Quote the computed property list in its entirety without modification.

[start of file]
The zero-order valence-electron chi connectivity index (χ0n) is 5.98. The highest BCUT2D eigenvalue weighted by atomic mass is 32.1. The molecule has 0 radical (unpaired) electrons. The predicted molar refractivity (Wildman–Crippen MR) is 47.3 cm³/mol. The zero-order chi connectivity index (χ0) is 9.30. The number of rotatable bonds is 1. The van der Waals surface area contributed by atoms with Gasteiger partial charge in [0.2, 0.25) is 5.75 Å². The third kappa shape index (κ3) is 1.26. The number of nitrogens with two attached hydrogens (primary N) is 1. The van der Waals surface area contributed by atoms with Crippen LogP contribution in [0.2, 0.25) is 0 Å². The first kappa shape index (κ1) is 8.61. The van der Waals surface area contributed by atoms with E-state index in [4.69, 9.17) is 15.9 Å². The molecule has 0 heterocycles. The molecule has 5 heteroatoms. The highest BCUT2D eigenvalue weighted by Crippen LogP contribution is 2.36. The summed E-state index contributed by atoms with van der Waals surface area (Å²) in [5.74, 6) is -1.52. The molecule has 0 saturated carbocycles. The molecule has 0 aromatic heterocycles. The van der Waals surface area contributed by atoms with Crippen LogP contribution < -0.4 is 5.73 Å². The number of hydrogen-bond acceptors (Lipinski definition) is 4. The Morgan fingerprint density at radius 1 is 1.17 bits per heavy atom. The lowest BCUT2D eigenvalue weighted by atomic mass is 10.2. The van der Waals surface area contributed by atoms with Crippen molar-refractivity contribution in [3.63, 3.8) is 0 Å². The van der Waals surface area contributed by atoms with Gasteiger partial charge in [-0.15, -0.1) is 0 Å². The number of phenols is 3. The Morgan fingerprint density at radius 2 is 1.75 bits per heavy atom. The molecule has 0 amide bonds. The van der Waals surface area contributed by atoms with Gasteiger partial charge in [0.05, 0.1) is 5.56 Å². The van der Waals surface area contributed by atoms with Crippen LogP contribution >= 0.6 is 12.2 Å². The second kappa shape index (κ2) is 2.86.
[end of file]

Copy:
The zero-order valence-electron chi connectivity index (χ0n) is 5.98. The highest BCUT2D eigenvalue weighted by atomic mass is 32.1. The molecule has 0 radical (unpaired) electrons. The predicted molar refractivity (Wildman–Crippen MR) is 47.3 cm³/mol. The zero-order chi connectivity index (χ0) is 9.30. The number of rotatable bonds is 1. The van der Waals surface area contributed by atoms with Gasteiger partial charge in [0.2, 0.25) is 5.75 Å². The third kappa shape index (κ3) is 1.26. The number of nitrogens with two attached hydrogens (primary N) is 1. The van der Waals surface area contributed by atoms with Crippen LogP contribution in [0.2, 0.25) is 0 Å². The first kappa shape index (κ1) is 8.61. The van der Waals surface area contributed by atoms with E-state index in [4.69, 9.17) is 15.9 Å². The molecule has 0 heterocycles. The molecule has 5 heteroatoms. The highest BCUT2D eigenvalue weighted by Crippen LogP contribution is 2.36. The summed E-state index contributed by atoms with van der Waals surface area (Å²) in [5.74, 6) is -1.52. The molecule has 0 saturated carbocycles. The molecule has 0 aromatic heterocycles. The van der Waals surface area contributed by atoms with Crippen LogP contribution < -0.4 is 5.73 Å². The number of hydrogen-bond acceptors (Lipinski definition) is 4. The Morgan fingerprint density at radius 1 is 1.17 bits per heavy atom. The lowest BCUT2D eigenvalue weighted by atomic mass is 10.2. The van der Waals surface area contributed by atoms with Crippen molar-refractivity contribution in [3.63, 3.8) is 0 Å². The van der Waals surface area contributed by atoms with Gasteiger partial charge in [-0.15, -0.1) is 0 Å². The number of phenols is 3. The Morgan fingerprint density at radius 2 is 1.75 bits per heavy atom. The molecule has 0 amide bonds. The van der Waals surface area contributed by atoms with Gasteiger partial charge in [0.05, 0.1) is 5.56 Å². The van der Waals surface area contributed by atoms with Crippen LogP contribution >= 0.6 is 12.2 Å². The second kappa shape index (κ2) is 2.86.